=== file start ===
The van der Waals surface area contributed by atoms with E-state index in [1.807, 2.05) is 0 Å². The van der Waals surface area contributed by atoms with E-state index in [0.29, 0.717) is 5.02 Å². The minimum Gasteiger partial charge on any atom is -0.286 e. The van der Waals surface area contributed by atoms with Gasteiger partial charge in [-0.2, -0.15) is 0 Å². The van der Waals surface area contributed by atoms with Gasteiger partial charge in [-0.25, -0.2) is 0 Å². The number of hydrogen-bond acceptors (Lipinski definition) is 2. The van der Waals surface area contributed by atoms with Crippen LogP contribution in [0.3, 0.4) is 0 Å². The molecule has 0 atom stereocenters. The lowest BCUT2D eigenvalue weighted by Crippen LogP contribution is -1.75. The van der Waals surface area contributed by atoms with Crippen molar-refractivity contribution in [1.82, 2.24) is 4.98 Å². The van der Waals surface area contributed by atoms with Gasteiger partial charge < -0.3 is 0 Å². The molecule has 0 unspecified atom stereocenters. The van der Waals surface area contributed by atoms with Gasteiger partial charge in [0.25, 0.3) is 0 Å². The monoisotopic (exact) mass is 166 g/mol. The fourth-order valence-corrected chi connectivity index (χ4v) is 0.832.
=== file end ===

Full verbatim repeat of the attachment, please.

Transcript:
The van der Waals surface area contributed by atoms with E-state index in [1.807, 2.05) is 0 Å². The van der Waals surface area contributed by atoms with E-state index in [0.29, 0.717) is 5.02 Å². The minimum Gasteiger partial charge on any atom is -0.286 e. The van der Waals surface area contributed by atoms with Gasteiger partial charge in [-0.2, -0.15) is 0 Å². The van der Waals surface area contributed by atoms with Gasteiger partial charge in [-0.25, -0.2) is 0 Å². The number of hydrogen-bond acceptors (Lipinski definition) is 2. The van der Waals surface area contributed by atoms with Crippen LogP contribution in [0.3, 0.4) is 0 Å². The molecule has 0 atom stereocenters. The lowest BCUT2D eigenvalue weighted by Crippen LogP contribution is -1.75. The van der Waals surface area contributed by atoms with Crippen molar-refractivity contribution in [1.82, 2.24) is 4.98 Å². The van der Waals surface area contributed by atoms with Gasteiger partial charge < -0.3 is 0 Å². The molecule has 0 unspecified atom stereocenters. The van der Waals surface area contributed by atoms with Gasteiger partial charge in [0.25, 0.3) is 0 Å². The monoisotopic (exact) mass is 166 g/mol. The fourth-order valence-corrected chi connectivity index (χ4v) is 0.832.